Every Monday, I share books I have recently read. I also participate in It’s Monday! What Are You Reading?, a community of bloggers who link up to share what they are reading. To find out what other bloggers are reading, check out the host blogs, Teach Mentor Texts and Unleashing Readers, or follow on Twitter at #imwayr.
Do Not Eat the Game! by Matthew McElligott
This picture book shows that games are fun when there are more players and when everyone follows the rules. The text is written to sound like game directions and the monsters' antics are amusing. Thanks to the publisher for a review copy. The book publishes in May.
A Hatful of Dragons: And More Than 13.8 Billion Other Funny Poems by Vikram Madan
My favorite part of this book is the fill-in-the-blank poem with lists of words to choose from so readers can actually make up billions of different poems. I also love the variety of poems - there's even a rebus and one partly written in comic-book form. These nonsensical, silly poems, some which have a bit of suspense, will surprise and amuse readers.
Baloney and Friends by Greg Pizzoli
After finishing this book, the only thing I am disappointed with is the fact that I can't share it with students until fall since schools will not be reopening in Massachusetts this school year. Early readers will love the graphic novel format and the personalities of Baloney and his friends. The book has three different stories (and a few mini-comics thrown in) and the last one, which is a sweet story of friendship, is my favorite. Readers can also draw the characters by following the directions at the end of the end of the book. This will be a much loved book, so I hope it doesn't take too long for the next one in the series.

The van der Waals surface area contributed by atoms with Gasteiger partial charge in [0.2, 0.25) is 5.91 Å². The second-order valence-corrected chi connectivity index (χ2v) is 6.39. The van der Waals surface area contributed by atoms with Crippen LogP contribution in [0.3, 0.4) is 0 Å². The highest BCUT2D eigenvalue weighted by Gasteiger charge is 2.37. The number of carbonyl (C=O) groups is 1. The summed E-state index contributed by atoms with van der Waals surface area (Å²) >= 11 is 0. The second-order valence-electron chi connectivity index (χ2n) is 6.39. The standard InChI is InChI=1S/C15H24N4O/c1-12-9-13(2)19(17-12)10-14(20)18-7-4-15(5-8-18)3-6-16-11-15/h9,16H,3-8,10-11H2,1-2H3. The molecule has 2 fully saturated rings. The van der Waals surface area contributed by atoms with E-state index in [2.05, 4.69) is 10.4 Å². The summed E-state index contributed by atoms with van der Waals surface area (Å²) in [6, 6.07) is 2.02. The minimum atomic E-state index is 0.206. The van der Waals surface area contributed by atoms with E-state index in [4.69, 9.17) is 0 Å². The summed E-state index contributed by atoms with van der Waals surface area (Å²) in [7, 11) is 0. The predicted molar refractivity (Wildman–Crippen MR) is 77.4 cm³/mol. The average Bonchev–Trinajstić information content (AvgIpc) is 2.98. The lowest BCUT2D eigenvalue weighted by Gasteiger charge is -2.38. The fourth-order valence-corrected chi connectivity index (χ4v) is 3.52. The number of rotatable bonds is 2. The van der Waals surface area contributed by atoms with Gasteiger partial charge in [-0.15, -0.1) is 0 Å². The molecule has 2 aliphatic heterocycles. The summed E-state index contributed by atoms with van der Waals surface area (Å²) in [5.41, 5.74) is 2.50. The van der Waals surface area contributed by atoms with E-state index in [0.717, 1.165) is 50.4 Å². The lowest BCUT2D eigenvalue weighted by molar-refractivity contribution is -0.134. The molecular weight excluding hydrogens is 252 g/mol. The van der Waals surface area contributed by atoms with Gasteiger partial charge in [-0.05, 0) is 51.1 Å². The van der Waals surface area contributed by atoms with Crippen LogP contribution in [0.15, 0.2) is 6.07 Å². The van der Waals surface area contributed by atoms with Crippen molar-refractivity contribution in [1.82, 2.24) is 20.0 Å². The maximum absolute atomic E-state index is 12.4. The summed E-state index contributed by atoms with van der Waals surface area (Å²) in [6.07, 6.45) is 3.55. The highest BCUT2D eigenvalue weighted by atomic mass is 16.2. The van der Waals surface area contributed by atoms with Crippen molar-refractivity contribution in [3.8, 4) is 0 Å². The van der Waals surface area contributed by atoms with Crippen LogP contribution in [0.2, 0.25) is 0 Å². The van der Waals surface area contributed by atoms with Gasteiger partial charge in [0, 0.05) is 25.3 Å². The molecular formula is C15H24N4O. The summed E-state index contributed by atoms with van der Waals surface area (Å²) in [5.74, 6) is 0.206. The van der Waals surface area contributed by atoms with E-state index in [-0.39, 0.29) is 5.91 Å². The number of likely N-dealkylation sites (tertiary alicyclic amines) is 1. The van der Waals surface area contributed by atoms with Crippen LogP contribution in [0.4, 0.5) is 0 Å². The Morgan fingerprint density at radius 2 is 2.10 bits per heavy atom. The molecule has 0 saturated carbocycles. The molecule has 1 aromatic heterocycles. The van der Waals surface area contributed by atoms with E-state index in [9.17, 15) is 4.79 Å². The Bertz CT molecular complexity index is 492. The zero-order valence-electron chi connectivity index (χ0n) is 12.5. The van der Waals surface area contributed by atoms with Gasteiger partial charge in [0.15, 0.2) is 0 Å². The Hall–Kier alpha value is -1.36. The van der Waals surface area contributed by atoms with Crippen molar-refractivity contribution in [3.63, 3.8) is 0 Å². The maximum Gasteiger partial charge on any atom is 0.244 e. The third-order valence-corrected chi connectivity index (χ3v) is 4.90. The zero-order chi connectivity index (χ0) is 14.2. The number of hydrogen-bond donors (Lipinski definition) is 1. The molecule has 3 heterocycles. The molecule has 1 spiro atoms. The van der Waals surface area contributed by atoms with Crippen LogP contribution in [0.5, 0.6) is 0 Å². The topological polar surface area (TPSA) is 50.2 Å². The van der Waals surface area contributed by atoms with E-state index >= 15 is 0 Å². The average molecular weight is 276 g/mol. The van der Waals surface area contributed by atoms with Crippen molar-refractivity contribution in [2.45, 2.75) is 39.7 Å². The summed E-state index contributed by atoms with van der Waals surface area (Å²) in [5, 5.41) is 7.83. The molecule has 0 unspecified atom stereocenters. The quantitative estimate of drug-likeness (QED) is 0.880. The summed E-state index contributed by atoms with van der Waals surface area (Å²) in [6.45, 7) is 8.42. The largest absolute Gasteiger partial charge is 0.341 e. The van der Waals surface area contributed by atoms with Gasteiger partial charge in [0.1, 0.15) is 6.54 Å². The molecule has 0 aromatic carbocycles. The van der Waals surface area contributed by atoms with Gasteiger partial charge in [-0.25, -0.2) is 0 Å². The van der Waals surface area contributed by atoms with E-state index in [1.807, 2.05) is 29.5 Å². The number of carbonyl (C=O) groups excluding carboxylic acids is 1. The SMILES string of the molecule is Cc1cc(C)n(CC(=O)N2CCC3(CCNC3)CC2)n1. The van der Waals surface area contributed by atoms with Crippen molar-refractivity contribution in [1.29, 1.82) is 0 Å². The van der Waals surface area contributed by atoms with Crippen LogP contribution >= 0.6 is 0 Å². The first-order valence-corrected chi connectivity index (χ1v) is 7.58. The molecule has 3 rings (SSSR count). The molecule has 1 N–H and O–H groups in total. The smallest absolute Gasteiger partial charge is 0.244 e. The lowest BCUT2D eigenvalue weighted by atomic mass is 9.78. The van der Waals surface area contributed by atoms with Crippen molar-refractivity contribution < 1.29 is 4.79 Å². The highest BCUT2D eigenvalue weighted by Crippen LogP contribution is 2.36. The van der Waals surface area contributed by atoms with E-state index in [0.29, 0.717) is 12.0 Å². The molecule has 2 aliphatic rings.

Santiago's Road Home by Alexandra Diaz
Twelve-year-old Santiago wants to escape the abuse of his abuela so he decides to head to the United States with a mother and daughter who he has recently met. In the United States, Santiago is separated from those he now considers family and is put into an immigration detention center. This book provides a powerful glimpse into the experience of a child immigrant who is torn from the people who care about him and is at the mercy of an unjust system. Thanks to the publisher for an advance reader's copy.